The Queen v Instan
Citations:  1 QB 450.
The defendant lived with her aunt, who provided the defendant financial support. For the last ten days of the aunt’s life, she suffered from a disease which stopped her from moving. She was unable to get help for herself. The defendant failed to get help for her aunt. She also failed to provide her food, and informed no one of her condition. She had the opportunity to provide help, and during that time took in food deliveries paid for with the aunt’s money. The aunt died as a result.
The defendant was charged with gross negligence manslaughter. She argued that she was not guilty of this offence. This was because she owed her aunt no duty to feed her or get help.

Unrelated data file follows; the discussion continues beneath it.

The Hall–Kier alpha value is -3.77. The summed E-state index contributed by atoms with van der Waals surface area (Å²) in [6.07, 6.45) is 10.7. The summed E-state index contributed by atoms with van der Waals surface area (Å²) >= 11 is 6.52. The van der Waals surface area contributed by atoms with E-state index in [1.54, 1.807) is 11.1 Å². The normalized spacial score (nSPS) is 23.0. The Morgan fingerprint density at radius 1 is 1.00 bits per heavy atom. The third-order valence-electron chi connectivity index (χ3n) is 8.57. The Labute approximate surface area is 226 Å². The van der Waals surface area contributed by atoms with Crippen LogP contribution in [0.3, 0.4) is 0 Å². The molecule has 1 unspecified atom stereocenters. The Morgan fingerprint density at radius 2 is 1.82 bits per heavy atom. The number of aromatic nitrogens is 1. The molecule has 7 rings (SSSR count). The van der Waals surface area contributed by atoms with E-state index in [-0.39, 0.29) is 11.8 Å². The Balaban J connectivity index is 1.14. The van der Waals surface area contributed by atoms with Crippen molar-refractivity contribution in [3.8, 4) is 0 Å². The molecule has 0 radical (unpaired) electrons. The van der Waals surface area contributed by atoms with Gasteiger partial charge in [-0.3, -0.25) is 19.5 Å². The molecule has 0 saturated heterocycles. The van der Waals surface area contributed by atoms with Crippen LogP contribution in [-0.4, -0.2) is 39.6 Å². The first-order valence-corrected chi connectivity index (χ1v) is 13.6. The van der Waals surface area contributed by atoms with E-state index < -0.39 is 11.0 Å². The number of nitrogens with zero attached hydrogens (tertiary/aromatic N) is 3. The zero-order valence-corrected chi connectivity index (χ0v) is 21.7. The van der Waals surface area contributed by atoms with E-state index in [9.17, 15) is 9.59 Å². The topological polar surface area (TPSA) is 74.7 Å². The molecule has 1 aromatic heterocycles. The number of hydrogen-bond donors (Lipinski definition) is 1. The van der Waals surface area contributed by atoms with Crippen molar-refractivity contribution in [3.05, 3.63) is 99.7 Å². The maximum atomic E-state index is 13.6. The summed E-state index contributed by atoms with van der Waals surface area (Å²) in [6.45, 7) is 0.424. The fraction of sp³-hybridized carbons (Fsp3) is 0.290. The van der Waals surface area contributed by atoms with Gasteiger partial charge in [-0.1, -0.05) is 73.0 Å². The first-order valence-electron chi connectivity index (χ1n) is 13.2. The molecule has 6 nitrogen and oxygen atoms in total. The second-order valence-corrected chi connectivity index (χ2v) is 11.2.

- Did the defendant owe her aunt a duty of care?
The defendant was convicted. The court held that she did owe her aunt a duty of care at the very least to feed her.
This Case is Authority For…
Lord Coleridge CJ stressed that not every moral obligation leads to a legal duty, but that all legal duties are based on a moral duty. The duty in this case appears to have arise out of a combination of these factors:
- The defendant was the only one who knew of the aunt’s condition and so was the only one who could help;
- The defendant had a family relationship with the aunt, lived with her and had been supported by her;
- The food which the defendant took delivery of was paid for by the aunt and intended at least partly for her consumption.